Recently, the U.S. Supreme Court issued a watershed decision in Star Athletica v. Varsity Brands, holding that the decorative features on cheerleading uniforms are protected by federal copyright law. The issue before the court was what was the appropriate test to determine whether a feature of a useful article, such as an article of clothing, is protected under the 1976 Copyright Act’s Section 101. The Court set out to resolve a widespread disagreement as to what testing standard is most appropriate.
Justice Clarence Thomas authored the opinion. He wrote that an artistic feature of a uniform’s design can be copyrighted if it can be perceived as a two or three-dimensional work of art that stands separate from the uniform itself. The analysis applies equally to all “useful articles.” In addition, the feature must qualify as a protectable pictorial, graphic, or sculptural work either on its own or in some other medium if imagined separately from the uniform.
Varsity Brands manufactures cheerleading uniforms and athletic apparel. Varsity has more than 200 copyright registrations for two-dimensional designs consisting of various patterns, chevrons, and shapes. Designers create concepts that consist of original combinations, positionings, and arrangements of elements and do not consider functionality or the ease of actually producing uniforms. Varsity sued Star Athletica, who also markets cheerleading uniforms, after they allegedly copied two-dimensional art designs that Varsity had copyrighted. The Court held that the uniforms at issue met the requirements set forth by the newly devised test.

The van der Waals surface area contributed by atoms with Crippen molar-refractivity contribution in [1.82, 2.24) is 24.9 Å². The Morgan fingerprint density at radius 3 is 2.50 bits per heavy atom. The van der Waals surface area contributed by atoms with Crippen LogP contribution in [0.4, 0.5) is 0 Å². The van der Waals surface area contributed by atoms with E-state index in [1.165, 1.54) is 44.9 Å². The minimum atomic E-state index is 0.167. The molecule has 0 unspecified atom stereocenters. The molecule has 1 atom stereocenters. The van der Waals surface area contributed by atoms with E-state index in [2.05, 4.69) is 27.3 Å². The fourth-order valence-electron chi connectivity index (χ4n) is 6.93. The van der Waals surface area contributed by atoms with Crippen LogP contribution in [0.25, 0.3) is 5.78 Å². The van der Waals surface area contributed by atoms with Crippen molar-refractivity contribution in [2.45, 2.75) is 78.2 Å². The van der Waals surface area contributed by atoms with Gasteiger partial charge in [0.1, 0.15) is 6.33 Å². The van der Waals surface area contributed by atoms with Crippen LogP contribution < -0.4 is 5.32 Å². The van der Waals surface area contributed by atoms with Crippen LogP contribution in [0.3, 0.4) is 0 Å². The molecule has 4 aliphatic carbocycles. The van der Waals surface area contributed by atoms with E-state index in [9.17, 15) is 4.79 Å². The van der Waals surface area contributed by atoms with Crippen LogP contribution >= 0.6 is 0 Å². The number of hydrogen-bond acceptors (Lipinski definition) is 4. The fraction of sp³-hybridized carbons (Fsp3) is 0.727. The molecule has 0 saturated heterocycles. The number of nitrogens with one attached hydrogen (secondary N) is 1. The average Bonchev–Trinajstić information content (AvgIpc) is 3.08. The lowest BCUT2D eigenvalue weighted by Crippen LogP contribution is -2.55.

Justice Stephen G. Breyer dissented, finding that Star Athletica’s designs looked like generic pictures of cheerleader uniforms. He compared the situation to a pair of old shoes in a Van Gogh painting—stating that it would not qualify as a shoe design copyright, though the painting itself would be copyrightable.
Justice Ruth Bader Ginsburg concurred with the majority’s judgment, but not its opinion. She said that designs are not designs of useful articles, but rather are themselves copyrightable graphic works reproduced on useful articles. She found that the designs were standalone works of sculptural art that were covered by Section 101 of the 1976 Copyright Act.
Philadelphia Business Lawyers at Sidkoff, Pincus & Green P.C. Handle All Types of Trademark Litigation
If you are seeking representation in any type of business, copyright, or trademark matter, the Philadelphia trademark litigation lawyers at Sidkoff, Pincus & Green P.C. are available to answer your questions. To schedule a consultation with us, call us at 215-574-0600 or contact us online today.